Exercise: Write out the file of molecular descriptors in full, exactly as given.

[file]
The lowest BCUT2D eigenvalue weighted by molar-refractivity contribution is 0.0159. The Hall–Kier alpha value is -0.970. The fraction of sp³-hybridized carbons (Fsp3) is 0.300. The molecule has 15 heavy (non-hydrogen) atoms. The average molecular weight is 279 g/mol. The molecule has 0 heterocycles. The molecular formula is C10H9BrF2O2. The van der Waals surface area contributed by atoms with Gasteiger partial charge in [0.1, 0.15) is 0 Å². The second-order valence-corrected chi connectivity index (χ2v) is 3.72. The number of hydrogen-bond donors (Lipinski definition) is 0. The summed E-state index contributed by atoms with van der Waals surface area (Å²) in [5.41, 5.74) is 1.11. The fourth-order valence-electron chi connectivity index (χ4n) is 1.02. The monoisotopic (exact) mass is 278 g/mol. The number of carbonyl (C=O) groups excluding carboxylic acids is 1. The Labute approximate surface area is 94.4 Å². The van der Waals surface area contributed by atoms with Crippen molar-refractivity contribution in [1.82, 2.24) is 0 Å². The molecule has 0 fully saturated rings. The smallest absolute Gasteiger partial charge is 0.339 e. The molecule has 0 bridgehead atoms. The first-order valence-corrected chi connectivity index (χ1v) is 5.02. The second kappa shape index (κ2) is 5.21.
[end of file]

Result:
The lowest BCUT2D eigenvalue weighted by molar-refractivity contribution is 0.0159. The Hall–Kier alpha value is -0.970. The fraction of sp³-hybridized carbons (Fsp3) is 0.300. The molecule has 15 heavy (non-hydrogen) atoms. The average molecular weight is 279 g/mol. The molecule has 0 heterocycles. The molecular formula is C10H9BrF2O2. The van der Waals surface area contributed by atoms with Gasteiger partial charge in [0.1, 0.15) is 0 Å². The second-order valence-corrected chi connectivity index (χ2v) is 3.72. The number of hydrogen-bond donors (Lipinski definition) is 0. The summed E-state index contributed by atoms with van der Waals surface area (Å²) in [5.41, 5.74) is 1.11. The fourth-order valence-electron chi connectivity index (χ4n) is 1.02. The monoisotopic (exact) mass is 278 g/mol. The number of carbonyl (C=O) groups excluding carboxylic acids is 1. The Labute approximate surface area is 94.4 Å². The van der Waals surface area contributed by atoms with Crippen molar-refractivity contribution in [1.82, 2.24) is 0 Å². The molecule has 0 fully saturated rings. The smallest absolute Gasteiger partial charge is 0.339 e. The molecule has 0 bridgehead atoms. The first-order valence-corrected chi connectivity index (χ1v) is 5.02. The second kappa shape index (κ2) is 5.21.